He and other Labour Party councilmen chose a strategy of not disapproving everything the Liveable Rotterdam executive proposed. Sometimes that also led to controversy when for instance the Labour Party leader “was attacked by the Cape Verdean community after the Labour Party released a report about sexual intimidation and incest within that community” (Volkskrant 8/5/2006). In the 2004 pamphlet, the Labour Party also clearly stated that groups such as young Moroccan and Antilleans people were overrepresented in crime statistics and it proposed stricter rules for immigration of young Antilleans and also that Antilleans already in Rotterdam should be registered (Labour Party 2004). For the 2006 election, a new Rotterdam Labour Party leader received this advice from his national party leader:

Choose exactly the same themes as Liveable [Rotterdam]. And do not campaign against the current executive policy. Say we will do the same, only much better. (RD 4/4/2005)

After the election, the Labour Party interpreted the election result as a dual assignment. The executive established a ‘social programme’ (sociaal programma) to make it clear that apart from continuing former executive policy the executive also wanted to improve the city mainly with more focus on social themes, such as improving employment, education, and social cohesion.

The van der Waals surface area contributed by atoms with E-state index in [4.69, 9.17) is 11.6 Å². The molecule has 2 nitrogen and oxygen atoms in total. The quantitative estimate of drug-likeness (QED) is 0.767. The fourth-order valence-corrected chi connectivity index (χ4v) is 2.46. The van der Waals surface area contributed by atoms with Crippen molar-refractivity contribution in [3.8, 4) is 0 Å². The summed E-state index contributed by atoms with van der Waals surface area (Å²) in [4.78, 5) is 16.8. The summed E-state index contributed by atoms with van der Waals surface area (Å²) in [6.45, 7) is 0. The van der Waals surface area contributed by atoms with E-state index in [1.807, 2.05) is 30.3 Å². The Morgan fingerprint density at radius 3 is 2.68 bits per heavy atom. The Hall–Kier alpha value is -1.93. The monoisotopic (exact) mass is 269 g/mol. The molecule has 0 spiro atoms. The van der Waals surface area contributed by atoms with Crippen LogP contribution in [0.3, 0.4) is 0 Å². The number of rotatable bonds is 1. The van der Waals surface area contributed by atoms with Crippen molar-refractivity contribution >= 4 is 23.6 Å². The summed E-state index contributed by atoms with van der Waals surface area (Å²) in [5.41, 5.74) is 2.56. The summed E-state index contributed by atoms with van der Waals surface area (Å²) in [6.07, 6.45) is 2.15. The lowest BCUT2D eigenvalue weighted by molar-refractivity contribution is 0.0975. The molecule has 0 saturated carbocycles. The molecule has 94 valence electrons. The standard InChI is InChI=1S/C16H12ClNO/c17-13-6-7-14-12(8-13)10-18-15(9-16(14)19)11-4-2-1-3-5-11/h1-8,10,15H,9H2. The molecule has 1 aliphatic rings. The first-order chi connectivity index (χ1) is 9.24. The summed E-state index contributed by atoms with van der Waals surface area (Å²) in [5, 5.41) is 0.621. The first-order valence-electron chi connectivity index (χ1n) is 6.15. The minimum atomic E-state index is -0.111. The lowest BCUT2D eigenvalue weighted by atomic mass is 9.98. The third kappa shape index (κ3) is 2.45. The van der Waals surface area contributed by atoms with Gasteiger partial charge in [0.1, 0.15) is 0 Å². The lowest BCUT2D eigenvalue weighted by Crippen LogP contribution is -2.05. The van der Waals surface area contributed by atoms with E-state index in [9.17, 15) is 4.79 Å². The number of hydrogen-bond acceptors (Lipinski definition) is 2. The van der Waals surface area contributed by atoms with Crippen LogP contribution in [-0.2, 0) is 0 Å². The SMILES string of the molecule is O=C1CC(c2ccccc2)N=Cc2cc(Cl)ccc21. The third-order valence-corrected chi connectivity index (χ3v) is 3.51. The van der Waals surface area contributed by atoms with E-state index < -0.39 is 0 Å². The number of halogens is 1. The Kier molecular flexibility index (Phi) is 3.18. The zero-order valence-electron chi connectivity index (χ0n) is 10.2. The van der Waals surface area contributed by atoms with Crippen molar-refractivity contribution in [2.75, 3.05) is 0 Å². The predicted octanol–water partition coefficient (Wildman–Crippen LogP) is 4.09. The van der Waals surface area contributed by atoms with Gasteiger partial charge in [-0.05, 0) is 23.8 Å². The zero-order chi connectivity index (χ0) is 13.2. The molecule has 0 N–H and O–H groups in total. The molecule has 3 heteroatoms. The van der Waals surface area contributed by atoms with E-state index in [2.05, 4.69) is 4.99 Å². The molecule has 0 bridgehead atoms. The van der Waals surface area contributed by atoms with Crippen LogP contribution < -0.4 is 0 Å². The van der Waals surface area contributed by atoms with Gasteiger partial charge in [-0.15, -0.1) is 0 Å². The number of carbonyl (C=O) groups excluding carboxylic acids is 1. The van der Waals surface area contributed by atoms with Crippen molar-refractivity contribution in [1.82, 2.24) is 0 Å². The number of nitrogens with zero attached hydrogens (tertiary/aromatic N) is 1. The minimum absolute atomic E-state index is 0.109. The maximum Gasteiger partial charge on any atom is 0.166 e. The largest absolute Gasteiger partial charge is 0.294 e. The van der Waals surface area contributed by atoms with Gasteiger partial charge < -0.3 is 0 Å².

We face a large challenge. In some neighbourhoods over 40% of the working population is unemployed and over 15% depends on welfare... In many Rotterdam neighbourhoods more than 60% of the people have low to very low education. Too many Rotterdam inhabitants do not speak the language well enough. (Rotterdam 2006b: 9)

The executive regarded improving these statistics as the main challenge for its social programme. The social programme was aimed to improve the ‘weakest’ in society whose lives, according to one alderman, had not been improved under the former executive (interview). The executive announced that everyone should participate and no one would be left behind. It proclaimed that Rotterdam would once again be a city ‘where everyone counts’, and where all work ‘together towards a non-divided city’ (NRT 2006).